3 Gallon
Jasmine / Confederate Vine (TRL)
7 years ago Posted in: 3 Gallon, 7 Gallon, All 0
Jasmine / Confederate Vine (TRL)

Latin Name: 

Bouvardia ternifolia

Plant Type:

Shrub

Description:

Flowers are bright scarlet in groups at the branch tips.

Origin:

Mexico

Environment:

Suitable for the home or a greenhouse

Foliage:

No

Flowering:

Yes

Season:

JA

Fragrant:

Yes

Growing Ease:

Requires a little extra care

Temperature:

50-75°F, 10-24°C

Humidity:

Medium humidity

Lighting Needs:

Does best in bright indirect sunlight coming from the North/East/West

Soil Type:

A GOOD general purpose potting soil (a soil that retains water yet drains well) will suffice. Check purchased soil to see that it is well aerated and add sand or perlite and peat moss if it seems to pack too tightly. Give the plants a chance to settle in before going back to whatever fertilization program has been successful for you. If you want to mix your own take: 1 part garden soil, 1 part coarse sand or perlite, 1 part moist peat or humus (leaf mold) and a light dusting of lime. Always use a pot with a hole.

Watering:

Keep the soil evenly moist and reduce water during the winter. If you use rainwater, be careful as it could be acidic. Use warm water.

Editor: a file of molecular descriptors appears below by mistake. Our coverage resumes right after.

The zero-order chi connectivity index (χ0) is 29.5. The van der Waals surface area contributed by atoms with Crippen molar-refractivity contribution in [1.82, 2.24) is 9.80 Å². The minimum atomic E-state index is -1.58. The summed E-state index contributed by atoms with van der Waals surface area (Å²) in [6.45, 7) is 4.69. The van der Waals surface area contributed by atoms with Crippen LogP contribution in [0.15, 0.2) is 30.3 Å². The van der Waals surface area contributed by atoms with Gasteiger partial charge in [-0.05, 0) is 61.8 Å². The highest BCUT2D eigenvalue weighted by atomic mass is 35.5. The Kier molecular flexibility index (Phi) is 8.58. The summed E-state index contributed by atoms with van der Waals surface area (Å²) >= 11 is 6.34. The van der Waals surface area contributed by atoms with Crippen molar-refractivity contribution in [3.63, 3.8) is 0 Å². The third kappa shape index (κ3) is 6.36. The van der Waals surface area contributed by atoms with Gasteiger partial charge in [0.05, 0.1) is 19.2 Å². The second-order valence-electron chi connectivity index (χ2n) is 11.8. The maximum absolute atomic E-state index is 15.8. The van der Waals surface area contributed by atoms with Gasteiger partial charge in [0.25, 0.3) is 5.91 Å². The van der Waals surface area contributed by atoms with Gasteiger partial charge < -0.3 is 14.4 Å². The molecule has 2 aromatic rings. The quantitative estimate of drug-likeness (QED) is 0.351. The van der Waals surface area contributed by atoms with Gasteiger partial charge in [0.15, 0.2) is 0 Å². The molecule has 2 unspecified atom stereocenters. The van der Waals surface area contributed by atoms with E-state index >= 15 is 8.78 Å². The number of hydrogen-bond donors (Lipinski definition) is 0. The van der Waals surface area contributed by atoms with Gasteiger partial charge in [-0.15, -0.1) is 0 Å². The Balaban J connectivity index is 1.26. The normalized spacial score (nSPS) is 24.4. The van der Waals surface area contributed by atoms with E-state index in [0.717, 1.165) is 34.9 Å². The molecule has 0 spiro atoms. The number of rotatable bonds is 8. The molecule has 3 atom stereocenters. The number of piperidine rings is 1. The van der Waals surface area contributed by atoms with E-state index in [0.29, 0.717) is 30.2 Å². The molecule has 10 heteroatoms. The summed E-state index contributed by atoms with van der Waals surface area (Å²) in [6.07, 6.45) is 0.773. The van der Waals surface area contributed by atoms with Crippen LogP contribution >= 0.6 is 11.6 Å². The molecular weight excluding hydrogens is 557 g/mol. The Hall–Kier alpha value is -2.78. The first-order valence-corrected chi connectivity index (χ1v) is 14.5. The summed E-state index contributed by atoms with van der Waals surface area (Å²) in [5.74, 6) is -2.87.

Fertilizer:

Feed monthly spring through fall with a water soluble fertilizer. An alternative is a granular slow release fertilizer if applied annually in the early spring.

Plant Pests:

Prone to mealy bugs and scale. Always inspect any new plant for pests before introducing it to your home or greenhouse.

Propagation:

Stem cuttings in the spring. It is best to propagate stem cuttings in a mixture of moist peat and perlite. Cover the pot and plant with a plastic bag secured by a rubber band to prevent moisture from escaping. Place in indirect sunlight or under a fluorescent light. Repot in its regular mix after it has been growing for a while.

Gardening Tips & Care:

Mist frequently with warm water (lime free to avoid leaf staining) and pinch back to keep bushy. Prune heavily in the spring.

Is Genus:

No

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